In Our View: Honor the Fallen

But don’t forget to support veterans still living — and their families

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Let’s admit it: Most of us think of Memorial Day primarily as an opportunity for a three-day weekend, a chance to gather for barbecues and picnics and celebrate the start of summer.

That’s fine. But take a moment today to reflect on the sacrifice of both the heroes who fell fighting for the United States, and those who returned from battle.

Today’s ceremony presented by the Community Military Appreciation Committee provides just such an opportunity. It begins at 11 a.m. at the Clark County War Memorial on Fort Vancouver Way at the Vancouver Barracks.

It’s sobering to look at the list of 575 service members from this community who gave their lives in wars. Recently, three names were added to the list: Army Sgt. Earl Werner, 38, of Amboy, died Aug. 28, 2009, after insurgents attacked his vehicle in Iraq. Army Warrant Officer Jonah McClellan, 26, of Battle Ground, died Sept. 21, 2010, in a helicopter crash in Afghanistan. Marine Sgt. Jason Peto, 31, of Vancouver, died Dec. 7, 2010, as a result of combat injuries suffered in Afghanistan.

They are just three of some 6,000 soldiers killed in Iraq and Afghanistan since 2003. These soldiers laid the groundwork for the Navy SEAL team that ultimately killed al-Qaida leader Osama bin Laden four weeks ago. We can thank them all for closing a decade-long chapter of fear in the United States.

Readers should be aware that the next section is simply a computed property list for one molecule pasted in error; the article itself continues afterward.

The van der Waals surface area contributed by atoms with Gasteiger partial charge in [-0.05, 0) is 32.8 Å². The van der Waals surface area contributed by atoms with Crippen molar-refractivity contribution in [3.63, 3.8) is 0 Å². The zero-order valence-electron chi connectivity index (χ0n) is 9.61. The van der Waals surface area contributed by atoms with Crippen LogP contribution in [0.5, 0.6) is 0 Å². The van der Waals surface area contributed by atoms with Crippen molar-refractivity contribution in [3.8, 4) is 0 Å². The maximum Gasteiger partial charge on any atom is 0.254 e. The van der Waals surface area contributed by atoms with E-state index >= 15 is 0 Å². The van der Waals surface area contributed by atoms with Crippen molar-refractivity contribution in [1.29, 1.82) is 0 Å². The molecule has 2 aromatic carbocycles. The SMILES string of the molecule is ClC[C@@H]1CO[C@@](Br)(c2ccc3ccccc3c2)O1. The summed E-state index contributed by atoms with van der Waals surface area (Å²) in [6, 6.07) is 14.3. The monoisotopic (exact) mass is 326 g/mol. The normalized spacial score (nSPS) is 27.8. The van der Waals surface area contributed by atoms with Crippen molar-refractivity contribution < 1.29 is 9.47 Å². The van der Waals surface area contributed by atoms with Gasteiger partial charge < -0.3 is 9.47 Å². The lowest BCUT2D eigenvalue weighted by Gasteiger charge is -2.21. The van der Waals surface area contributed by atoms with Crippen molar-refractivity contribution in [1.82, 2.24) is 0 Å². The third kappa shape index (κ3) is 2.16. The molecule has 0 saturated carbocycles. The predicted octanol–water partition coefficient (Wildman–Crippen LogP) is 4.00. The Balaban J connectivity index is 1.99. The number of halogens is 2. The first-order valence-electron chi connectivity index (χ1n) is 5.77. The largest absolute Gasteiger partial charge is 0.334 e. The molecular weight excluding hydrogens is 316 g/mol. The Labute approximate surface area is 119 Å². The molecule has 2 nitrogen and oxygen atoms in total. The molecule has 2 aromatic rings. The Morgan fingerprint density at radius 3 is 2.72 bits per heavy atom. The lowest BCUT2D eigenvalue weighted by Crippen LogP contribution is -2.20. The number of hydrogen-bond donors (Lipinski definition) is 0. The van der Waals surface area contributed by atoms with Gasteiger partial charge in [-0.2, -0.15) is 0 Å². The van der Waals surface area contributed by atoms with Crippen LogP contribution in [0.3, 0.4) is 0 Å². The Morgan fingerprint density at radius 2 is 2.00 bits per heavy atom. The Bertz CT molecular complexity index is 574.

While we’re at it, let’s save a few prayers for the veterans alive but struggling. Technically, Memorial Day is the holiday for honoring fallen soldiers, and Veterans Day is the one for honoring those still living, but certainly twice a year isn’t too often to pay tribute to all of them.

Battle survivors need more help from us at home, something U.S. Sen. Patty Murray, D-Wash., has emphasized as chairwoman of the Senate Committee on Veterans’ Affairs. “After a decade of continuous conflict, I am concerned that the nation is becoming desensitized to the physical and psychological wounds of war,” she said at a recent hearing. “While those watching on the nightly news may feel as though they have seen many such injuries, we can never forget how truly devastating some of these injuries are, and what an overwhelming impact they have on a service member or veteran’s life, as well as on their family.”

Some of the wounds don’t show. Veterans account for one of every five suicides in the nation. Earlier this month, the 9th U.S. Circuit Court of Appeals in San Francisco ordered an overhaul of the Department of Veterans Affairs mental health services. “The VA’s unchecked incompetence has gone on long enough; no more veterans should be compelled to agonize or perish while the government fails to perform its obligations,” the court said.

Murray cited 13 cases in which veterans committed suicide or died from drug overdoses while waiting for VA services.

“We do not need the courts to tell us that much more can and should be done to relieve the invisible wounds of war,” Murray said.

As U.S. operations in Iraq and Afghanistan wind down, more soldiers will come home with wounds both visible and invisible. They will struggle to recover from the stress of multiple deployments. Many will have trouble reintegrating into their families and their communities. They will scramble to find work; U.S. Department of Labor data show the jobless rate among Iraq and Afghanistan vets was nearly 11 percent, higher than for other veterans and nonveterans alike.

These veterans need jobs. They need better mental health and other services from the VA.

We can and certainly should take today to honor the fallen. We can even enjoy our barbecues. But we should also rally to help the veterans still living.